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Eddie Bonine mops up games well

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NEW YORK - AUGUST 19:  Eddie Bonine #49 of the Detroit Tigers pitches against the New York Yankees in the sixth inning at Yankee Stadium on August 19 2010 in the Bronx borough of New York City.  (Photo by Andrew Burton/Getty Images)
NEW YORK - AUGUST 19: Eddie Bonine #49 of the Detroit Tigers pitches against the New York Yankees in the sixth inning at Yankee Stadium on August 19 2010 in the Bronx borough of New York City. (Photo by Andrew Burton/Getty Images)
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Every weekday between now and mid-November, we'll be looking closer at a Tigers player. For more information on the series, including a schedule, please check this post out.

Eddie Bonine dipped is toe in the major leagues in 2007, bounced back and forth between Detroit and Toledo a few times in 2008 and finally settled in for a long stay in 2009. Almost a prototypical mop-up pitcher, Bonine just wasn't quite good enough to stick around in a major league rotation. He allows a few too many baserunners. He doesn't strike out many. However, a knuckleballer, he is perfectly capable of going several innings when the starter falters in order to save the bullpen for another day. He even kept his ERA acceptable at 4.63 this year.

He's the kind of player a team can always use but he also falls into a group large enough to keep him from having great career security from year to year. In fact, his wins above replacement is actually -0.1. He is almost the definition of a replacement player. A free agent, he may have pitched his last innings in a Tigers uniform. On the other hand, he could end up signing a minor league deal and earning his way back to Detroit.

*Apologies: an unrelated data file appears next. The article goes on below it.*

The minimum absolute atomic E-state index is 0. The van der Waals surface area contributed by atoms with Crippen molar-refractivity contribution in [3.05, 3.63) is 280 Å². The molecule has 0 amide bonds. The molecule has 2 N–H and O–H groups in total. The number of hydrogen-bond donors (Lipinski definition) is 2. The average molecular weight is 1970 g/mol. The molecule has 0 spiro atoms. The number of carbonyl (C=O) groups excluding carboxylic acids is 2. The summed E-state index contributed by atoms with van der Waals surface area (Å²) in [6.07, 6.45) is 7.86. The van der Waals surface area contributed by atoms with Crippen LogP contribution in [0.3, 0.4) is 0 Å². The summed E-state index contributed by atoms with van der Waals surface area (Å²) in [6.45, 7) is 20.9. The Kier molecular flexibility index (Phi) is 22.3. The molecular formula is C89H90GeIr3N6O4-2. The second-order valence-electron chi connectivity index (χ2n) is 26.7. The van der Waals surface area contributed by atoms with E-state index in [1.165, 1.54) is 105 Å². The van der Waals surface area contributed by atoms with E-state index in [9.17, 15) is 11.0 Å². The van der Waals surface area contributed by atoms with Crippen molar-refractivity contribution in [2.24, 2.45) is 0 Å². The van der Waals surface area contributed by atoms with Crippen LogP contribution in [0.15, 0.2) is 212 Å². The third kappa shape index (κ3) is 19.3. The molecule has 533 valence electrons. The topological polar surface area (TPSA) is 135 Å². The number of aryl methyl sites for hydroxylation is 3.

I'll give him a C.

Year Age G IP H R ER HR BB IBB SO ERA+ WHIP BB/9 SO/9 SO/BB
2010 29 47 68.0 84 37 35 7 22 2 26 91 1.559 2.9 3.4 1.18
Provided by Baseball-Reference.com: View Original Table
Generated 11/9/2010.

Well, you get what you see, or you see what you get there.

Fangraphs.com reports Bonine's changeup gets above-average results. However, his knuckleball and other pitches are all below average. The fastball is worth about -1.66 runs per 100 pitches, so it's nothing too dramatic. A few other interesting notes: Batters don't like to swing at his pitches out of the zone, and his swinging strike rate is only 4.8%.

One thing that helps Bonine is that he is able to get batters to hit the ball on the ground about half the time.

What 2010 tells us about 2011:

Well, it's hard to say really given his arsenal of pitches. But given his past results have resulted in ERAs in the mid-4s, it's probably a safe bet that Bonine could go a season between 4.50 and 5.00 again. Of course he could escalate above 5.00 too. I think 4.50 is best case.

I don't think Bonine has seen his last inning in the MLB in any case. I wouldn't want to see him in the late innings, but I could see him continuing in a swing/mop-up role with some club.

Resources:

Baseball Reference, Fangraphs.